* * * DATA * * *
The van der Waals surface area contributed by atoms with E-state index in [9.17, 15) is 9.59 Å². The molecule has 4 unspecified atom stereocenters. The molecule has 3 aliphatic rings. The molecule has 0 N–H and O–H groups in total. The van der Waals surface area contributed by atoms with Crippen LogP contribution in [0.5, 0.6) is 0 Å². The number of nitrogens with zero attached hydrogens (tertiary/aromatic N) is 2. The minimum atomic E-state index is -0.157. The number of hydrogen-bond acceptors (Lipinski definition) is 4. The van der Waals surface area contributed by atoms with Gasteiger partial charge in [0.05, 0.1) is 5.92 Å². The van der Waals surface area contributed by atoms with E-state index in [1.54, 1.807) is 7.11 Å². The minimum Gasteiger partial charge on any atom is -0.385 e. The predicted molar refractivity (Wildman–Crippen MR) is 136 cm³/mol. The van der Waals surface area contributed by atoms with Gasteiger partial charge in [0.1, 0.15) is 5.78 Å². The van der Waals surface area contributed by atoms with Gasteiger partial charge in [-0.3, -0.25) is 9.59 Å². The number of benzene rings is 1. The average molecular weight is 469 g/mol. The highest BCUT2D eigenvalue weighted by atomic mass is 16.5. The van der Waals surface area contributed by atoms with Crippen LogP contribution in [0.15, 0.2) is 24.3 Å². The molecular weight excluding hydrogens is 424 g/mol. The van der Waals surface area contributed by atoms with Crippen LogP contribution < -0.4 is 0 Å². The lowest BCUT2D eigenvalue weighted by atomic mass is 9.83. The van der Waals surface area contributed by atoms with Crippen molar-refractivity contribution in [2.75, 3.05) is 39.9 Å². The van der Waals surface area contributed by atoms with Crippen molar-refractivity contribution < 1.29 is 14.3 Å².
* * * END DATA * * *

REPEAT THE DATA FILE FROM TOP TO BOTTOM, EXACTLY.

The van der Waals surface area contributed by atoms with E-state index in [9.17, 15) is 9.59 Å². The molecule has 4 unspecified atom stereocenters. The molecule has 3 aliphatic rings. The molecule has 0 N–H and O–H groups in total. The van der Waals surface area contributed by atoms with Crippen LogP contribution in [0.5, 0.6) is 0 Å². The number of nitrogens with zero attached hydrogens (tertiary/aromatic N) is 2. The minimum atomic E-state index is -0.157. The number of hydrogen-bond acceptors (Lipinski definition) is 4. The van der Waals surface area contributed by atoms with Gasteiger partial charge in [0.05, 0.1) is 5.92 Å². The van der Waals surface area contributed by atoms with E-state index in [1.54, 1.807) is 7.11 Å². The minimum Gasteiger partial charge on any atom is -0.385 e. The predicted molar refractivity (Wildman–Crippen MR) is 136 cm³/mol. The van der Waals surface area contributed by atoms with Gasteiger partial charge in [0.1, 0.15) is 5.78 Å². The van der Waals surface area contributed by atoms with Gasteiger partial charge in [-0.3, -0.25) is 9.59 Å². The number of benzene rings is 1. The average molecular weight is 469 g/mol. The highest BCUT2D eigenvalue weighted by atomic mass is 16.5. The van der Waals surface area contributed by atoms with Crippen LogP contribution in [0.15, 0.2) is 24.3 Å². The molecular weight excluding hydrogens is 424 g/mol. The van der Waals surface area contributed by atoms with Crippen LogP contribution < -0.4 is 0 Å². The lowest BCUT2D eigenvalue weighted by atomic mass is 9.83. The van der Waals surface area contributed by atoms with Crippen molar-refractivity contribution in [2.75, 3.05) is 39.9 Å². The van der Waals surface area contributed by atoms with Crippen molar-refractivity contribution < 1.29 is 14.3 Å².